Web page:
Friday, October 24, 2008

The Forgotten Man & The Myth of the Great Depression

Chapter One


     Amity Shlaes challenges the received wisdom that the Great Depression occurred because capitalism broke, and that it ended because FDR, and government in general, came to the rescue. According to Shlaes, it was the government that made the Great Depression worse.






Chapter Two


     How much blame does Herbert Hoover deserve for the Great Depression? Shlaes says a good amount since he both misjudged the Wall Street crash and failed in his reaction to it. There also was the depression-inducing Smoot-Hawley tariff, which Hoover — an internationalist by nature — knew better than to sign into law.






Chapter Three


     Was FDR’s progressivism, as evident in the New Deal, really all that new, or was it a step along a progressive continuum that already had been established? Shlaes answers that while the impulse of progressivism was strong in America in the 1930s, FDR’s progressivism was radically more advanced. In addition, Shlaes says the FDR administration “used the excuse of the emergency of the Great Depression” to advance its progressive agenda.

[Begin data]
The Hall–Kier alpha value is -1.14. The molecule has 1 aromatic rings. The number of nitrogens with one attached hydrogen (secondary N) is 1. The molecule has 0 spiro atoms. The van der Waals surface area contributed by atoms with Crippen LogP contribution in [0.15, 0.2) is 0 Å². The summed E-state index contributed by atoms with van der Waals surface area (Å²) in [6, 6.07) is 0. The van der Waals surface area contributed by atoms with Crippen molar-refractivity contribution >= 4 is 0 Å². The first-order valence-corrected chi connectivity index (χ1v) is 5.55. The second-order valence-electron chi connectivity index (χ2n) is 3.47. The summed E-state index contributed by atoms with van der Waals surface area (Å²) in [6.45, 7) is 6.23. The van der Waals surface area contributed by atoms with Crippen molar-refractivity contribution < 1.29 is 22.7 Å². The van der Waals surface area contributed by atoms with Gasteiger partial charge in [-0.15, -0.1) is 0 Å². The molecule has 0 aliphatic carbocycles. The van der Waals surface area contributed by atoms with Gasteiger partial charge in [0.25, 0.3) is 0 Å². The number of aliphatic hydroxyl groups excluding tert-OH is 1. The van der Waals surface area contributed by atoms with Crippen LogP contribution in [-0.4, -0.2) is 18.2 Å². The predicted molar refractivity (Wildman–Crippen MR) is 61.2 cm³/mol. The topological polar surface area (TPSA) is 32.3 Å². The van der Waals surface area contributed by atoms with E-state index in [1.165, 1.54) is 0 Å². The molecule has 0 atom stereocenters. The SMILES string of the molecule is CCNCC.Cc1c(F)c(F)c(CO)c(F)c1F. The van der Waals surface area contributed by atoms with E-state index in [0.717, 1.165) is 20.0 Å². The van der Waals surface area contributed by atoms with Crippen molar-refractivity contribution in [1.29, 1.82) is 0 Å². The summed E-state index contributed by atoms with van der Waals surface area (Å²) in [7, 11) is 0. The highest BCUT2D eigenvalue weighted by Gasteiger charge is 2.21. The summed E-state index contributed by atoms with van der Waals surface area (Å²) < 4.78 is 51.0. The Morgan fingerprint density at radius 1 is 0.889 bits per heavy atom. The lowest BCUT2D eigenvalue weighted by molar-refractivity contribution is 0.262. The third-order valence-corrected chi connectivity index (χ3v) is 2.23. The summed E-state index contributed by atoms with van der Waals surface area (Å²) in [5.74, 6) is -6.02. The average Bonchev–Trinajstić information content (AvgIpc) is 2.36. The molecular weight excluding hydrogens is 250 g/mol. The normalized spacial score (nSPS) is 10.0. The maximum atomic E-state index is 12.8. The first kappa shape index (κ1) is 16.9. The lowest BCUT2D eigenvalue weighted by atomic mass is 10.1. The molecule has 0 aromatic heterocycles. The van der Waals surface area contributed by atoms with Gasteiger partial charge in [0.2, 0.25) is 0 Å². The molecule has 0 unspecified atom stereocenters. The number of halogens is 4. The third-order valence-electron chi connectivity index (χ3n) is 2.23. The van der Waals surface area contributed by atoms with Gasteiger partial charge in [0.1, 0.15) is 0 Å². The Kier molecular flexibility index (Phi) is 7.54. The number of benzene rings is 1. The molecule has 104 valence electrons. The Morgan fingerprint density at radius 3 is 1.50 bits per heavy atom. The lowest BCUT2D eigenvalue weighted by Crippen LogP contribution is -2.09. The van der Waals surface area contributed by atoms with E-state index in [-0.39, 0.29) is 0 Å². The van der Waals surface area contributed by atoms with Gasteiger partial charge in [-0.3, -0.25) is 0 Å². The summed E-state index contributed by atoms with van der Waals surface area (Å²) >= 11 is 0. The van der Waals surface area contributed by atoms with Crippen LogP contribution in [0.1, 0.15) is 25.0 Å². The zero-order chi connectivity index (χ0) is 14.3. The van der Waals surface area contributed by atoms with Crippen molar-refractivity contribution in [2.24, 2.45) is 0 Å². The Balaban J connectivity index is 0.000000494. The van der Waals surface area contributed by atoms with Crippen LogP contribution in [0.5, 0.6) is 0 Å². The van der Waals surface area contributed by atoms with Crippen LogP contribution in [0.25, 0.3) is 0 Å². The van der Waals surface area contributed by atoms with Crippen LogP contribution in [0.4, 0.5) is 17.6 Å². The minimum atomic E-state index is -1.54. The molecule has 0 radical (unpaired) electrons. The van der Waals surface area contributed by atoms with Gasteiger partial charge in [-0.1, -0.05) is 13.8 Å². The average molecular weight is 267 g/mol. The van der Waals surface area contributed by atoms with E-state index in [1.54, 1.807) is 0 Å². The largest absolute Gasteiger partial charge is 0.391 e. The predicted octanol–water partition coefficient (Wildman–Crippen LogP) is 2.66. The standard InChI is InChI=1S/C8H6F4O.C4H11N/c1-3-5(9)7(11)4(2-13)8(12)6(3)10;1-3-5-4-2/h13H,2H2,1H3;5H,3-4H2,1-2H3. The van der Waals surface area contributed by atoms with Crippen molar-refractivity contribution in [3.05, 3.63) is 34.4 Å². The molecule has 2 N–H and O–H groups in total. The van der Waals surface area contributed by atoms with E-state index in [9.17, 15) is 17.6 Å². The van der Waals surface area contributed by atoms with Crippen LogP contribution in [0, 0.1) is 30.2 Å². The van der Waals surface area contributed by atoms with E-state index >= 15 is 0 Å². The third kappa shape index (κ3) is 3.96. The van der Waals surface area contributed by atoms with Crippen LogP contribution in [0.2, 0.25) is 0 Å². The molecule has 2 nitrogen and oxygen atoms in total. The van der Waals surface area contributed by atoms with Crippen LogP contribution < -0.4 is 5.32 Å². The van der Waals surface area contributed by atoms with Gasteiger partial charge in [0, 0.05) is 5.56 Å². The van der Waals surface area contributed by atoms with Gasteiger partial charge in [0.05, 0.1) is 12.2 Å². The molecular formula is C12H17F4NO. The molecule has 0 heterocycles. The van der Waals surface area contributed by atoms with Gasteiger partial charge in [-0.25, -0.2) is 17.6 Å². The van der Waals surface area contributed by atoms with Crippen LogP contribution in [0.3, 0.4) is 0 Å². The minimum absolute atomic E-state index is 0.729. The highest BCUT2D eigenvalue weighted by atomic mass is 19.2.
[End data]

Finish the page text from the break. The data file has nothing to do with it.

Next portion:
Chapter Four


     Shlaes describes how the New Dealers of the 1920s and 1930s were greatly influenced by the Soviet Union and Mussolini’s Italy. She says they were deeply inspired by the ambition of the collectivists, all while believing there was something intrinsically wrong with the United States.






Chapter Five


     Will we ever be able to put the New Deal and its great social legacies behind us? Shlaes has an optimistic response. "Only a permanent Katrina," says Shlaes, or a permanent national economic disaster, "can make the New Deal vision hold forever."